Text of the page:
175  generated when PCRE is built are used.  internal tables that are generated when PCRE is built are used.
176  .P  .P
177  The function \fBpcre_fullinfo()\fP is used to find out information about a  The function \fBpcre_fullinfo()\fP is used to find out information about a
178  compiled pattern; \fBpcre_info()\fP is an obsolete version that returns only  compiled pattern; \fBpcre_info()\fP is an obsolete version that returns only
# Line 161  some of the available information, but i Line 180  some of the available information, but i
180  The function \fBpcre_version()\fP returns a pointer to a string containing the  The function \fBpcre_version()\fP returns a pointer to a string containing the
181  version of PCRE and its date of release.  version of PCRE and its date of release.
182  .P  .P
183    The function \fBpcre_refcount()\fP maintains a reference count in a data block
184    containing a compiled pattern. This is provided for the benefit of
185    object-oriented applications.
186    .P
187  The global variables \fBpcre_malloc\fP and \fBpcre_free\fP initially contain  The global variables \fBpcre_malloc\fP and \fBpcre_free\fP initially contain
188  the entry points of the standard \fBmalloc()\fP and \fBfree()\fP functions,  the entry points of the standard \fBmalloc()\fP and \fBfree()\fP functions,
189  respectively. PCRE calls the memory management functions via these variables,  respectively. PCRE calls the memory management functions via these variables,
# Line 170  should be done before calling any PCRE f Line 193  should be done before calling any PCRE f
193  The global variables \fBpcre_stack_malloc\fP and \fBpcre_stack_free\fP are also  The global variables \fBpcre_stack_malloc\fP and \fBpcre_stack_free\fP are also
194  indirections to memory management functions. These special functions are used  indirections to memory management functions. These special functions are used
195  only when PCRE is compiled to use the heap for remembering data, instead of  only when PCRE is compiled to use the heap for remembering data, instead of
196  recursive function calls. This is a non-standard way of building PCRE, for use  recursive function calls, when running the \fBpcre_exec()\fP function. See the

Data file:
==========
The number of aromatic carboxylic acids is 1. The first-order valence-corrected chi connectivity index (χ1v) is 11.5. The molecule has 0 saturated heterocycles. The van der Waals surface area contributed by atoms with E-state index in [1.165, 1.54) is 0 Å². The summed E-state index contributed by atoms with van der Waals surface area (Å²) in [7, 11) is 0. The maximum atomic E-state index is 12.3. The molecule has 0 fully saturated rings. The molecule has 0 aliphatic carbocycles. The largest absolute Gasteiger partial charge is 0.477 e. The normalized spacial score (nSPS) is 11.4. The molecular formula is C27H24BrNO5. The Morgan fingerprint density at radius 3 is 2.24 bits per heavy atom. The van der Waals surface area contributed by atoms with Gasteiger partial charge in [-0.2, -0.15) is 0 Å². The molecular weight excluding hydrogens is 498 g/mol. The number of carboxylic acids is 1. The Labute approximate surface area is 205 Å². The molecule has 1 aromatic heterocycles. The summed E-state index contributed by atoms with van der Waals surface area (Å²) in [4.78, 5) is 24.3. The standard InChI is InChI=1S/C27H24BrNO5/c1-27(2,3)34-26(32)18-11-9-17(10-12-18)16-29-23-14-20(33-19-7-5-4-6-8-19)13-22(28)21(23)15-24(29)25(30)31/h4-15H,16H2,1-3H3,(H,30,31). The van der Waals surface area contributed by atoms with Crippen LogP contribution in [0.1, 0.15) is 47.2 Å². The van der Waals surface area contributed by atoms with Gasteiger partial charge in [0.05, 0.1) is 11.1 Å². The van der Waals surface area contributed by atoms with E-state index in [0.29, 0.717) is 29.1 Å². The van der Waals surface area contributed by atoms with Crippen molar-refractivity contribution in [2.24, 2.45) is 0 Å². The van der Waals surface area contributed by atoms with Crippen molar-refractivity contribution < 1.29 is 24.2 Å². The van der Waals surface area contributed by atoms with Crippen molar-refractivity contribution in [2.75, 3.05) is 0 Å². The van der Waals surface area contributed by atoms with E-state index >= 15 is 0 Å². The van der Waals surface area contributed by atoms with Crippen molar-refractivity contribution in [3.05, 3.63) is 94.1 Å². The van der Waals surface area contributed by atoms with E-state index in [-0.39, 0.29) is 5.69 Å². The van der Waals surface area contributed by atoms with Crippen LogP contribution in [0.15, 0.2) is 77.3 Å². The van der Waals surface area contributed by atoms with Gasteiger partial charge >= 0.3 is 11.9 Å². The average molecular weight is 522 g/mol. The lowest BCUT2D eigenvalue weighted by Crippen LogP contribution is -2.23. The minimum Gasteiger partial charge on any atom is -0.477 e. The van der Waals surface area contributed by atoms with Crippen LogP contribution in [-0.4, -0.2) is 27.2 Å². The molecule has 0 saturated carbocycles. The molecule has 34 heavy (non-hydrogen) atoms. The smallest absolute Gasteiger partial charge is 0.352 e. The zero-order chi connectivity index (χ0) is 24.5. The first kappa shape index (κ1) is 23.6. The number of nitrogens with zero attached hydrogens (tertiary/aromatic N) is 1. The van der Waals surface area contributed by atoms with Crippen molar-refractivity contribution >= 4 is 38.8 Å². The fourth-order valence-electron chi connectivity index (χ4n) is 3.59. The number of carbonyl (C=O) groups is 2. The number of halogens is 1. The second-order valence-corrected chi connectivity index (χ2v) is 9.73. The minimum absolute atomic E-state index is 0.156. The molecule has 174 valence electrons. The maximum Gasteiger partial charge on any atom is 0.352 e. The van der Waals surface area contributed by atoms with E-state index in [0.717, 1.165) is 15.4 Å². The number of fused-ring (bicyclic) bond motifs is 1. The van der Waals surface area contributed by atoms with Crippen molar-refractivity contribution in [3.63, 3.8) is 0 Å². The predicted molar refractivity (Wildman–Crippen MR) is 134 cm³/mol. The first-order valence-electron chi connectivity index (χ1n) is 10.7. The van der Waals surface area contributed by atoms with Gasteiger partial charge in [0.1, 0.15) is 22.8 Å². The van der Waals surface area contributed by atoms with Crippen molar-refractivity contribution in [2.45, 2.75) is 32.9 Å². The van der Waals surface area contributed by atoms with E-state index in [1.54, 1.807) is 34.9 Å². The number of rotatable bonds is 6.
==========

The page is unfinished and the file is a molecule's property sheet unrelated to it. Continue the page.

197  in environments that have limited stacks. Because of the greater use of memory  .\" HREF
198  management, it runs more slowly. Separate functions are provided so that  \fBpcrebuild\fP
199  special-purpose external code can be used for this case. When used, these  .\"
200  functions are always called in a stack-like manner (last obtained, first  documentation for details of how to do this. It is a non-standard way of
201  freed), and always for memory blocks of the same size.  building PCRE, for use in environments that have limited stacks. Because of the
202    greater use of memory management, it runs more slowly. Separate functions are
203    provided so that special-purpose external code can be used for this case. When
204    used, these functions are always called in a stack-like manner (last obtained,
205    first freed), and always for memory blocks of the same size. There is a
206    discussion about PCRE's stack usage in the
207    .\" HREF
208    \fBpcrestack\fP
209    .\"
210    documentation.
211  .P  .P
212  The global variable \fBpcre_callout\fP initially contains NULL. It can be set  The global variable \fBpcre_callout\fP initially contains NULL. It can be set
213  by the caller to a "callout" function, which PCRE will then call at specified  by the caller to a "callout" function, which PCRE will then call at specified
# Line 186  points during a matching operation. Deta Line 218  points during a matching operation. Deta
218  documentation.  documentation.
219  .  .
220  .  .